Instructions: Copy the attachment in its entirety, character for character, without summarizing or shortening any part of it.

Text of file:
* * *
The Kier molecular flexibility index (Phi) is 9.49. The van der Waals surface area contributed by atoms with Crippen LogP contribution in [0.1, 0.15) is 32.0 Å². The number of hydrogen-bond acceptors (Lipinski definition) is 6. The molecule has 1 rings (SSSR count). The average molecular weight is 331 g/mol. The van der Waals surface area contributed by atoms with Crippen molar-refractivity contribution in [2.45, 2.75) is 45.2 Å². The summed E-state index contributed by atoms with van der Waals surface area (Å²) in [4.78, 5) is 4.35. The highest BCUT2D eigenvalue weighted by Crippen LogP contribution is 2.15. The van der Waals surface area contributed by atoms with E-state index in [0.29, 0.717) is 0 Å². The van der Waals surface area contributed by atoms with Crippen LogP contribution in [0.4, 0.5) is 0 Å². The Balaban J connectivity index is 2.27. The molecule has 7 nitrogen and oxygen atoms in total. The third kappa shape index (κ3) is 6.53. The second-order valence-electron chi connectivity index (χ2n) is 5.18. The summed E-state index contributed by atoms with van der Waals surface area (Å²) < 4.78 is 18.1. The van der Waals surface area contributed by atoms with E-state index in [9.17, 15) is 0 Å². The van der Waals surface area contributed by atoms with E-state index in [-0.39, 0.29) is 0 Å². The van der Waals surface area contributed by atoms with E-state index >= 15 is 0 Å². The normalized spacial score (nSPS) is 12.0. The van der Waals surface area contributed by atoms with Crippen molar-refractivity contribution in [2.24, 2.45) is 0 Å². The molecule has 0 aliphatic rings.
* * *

The Kier molecular flexibility index (Phi) is 9.49. The van der Waals surface area contributed by atoms with Crippen LogP contribution in [0.1, 0.15) is 32.0 Å². The number of hydrogen-bond acceptors (Lipinski definition) is 6. The molecule has 1 rings (SSSR count). The average molecular weight is 331 g/mol. The van der Waals surface area contributed by atoms with Crippen molar-refractivity contribution in [2.45, 2.75) is 45.2 Å². The summed E-state index contributed by atoms with van der Waals surface area (Å²) in [4.78, 5) is 4.35. The highest BCUT2D eigenvalue weighted by Crippen LogP contribution is 2.15. The van der Waals surface area contributed by atoms with E-state index in [0.29, 0.717) is 0 Å². The van der Waals surface area contributed by atoms with Crippen LogP contribution in [0.4, 0.5) is 0 Å². The Balaban J connectivity index is 2.27. The molecule has 7 nitrogen and oxygen atoms in total. The third kappa shape index (κ3) is 6.53. The second-order valence-electron chi connectivity index (χ2n) is 5.18. The summed E-state index contributed by atoms with van der Waals surface area (Å²) < 4.78 is 18.1. The van der Waals surface area contributed by atoms with E-state index in [9.17, 15) is 0 Å². The van der Waals surface area contributed by atoms with E-state index in [-0.39, 0.29) is 0 Å². The van der Waals surface area contributed by atoms with E-state index >= 15 is 0 Å². The normalized spacial score (nSPS) is 12.0. The van der Waals surface area contributed by atoms with Crippen molar-refractivity contribution in [2.24, 2.45) is 0 Å². The molecule has 0 aliphatic rings.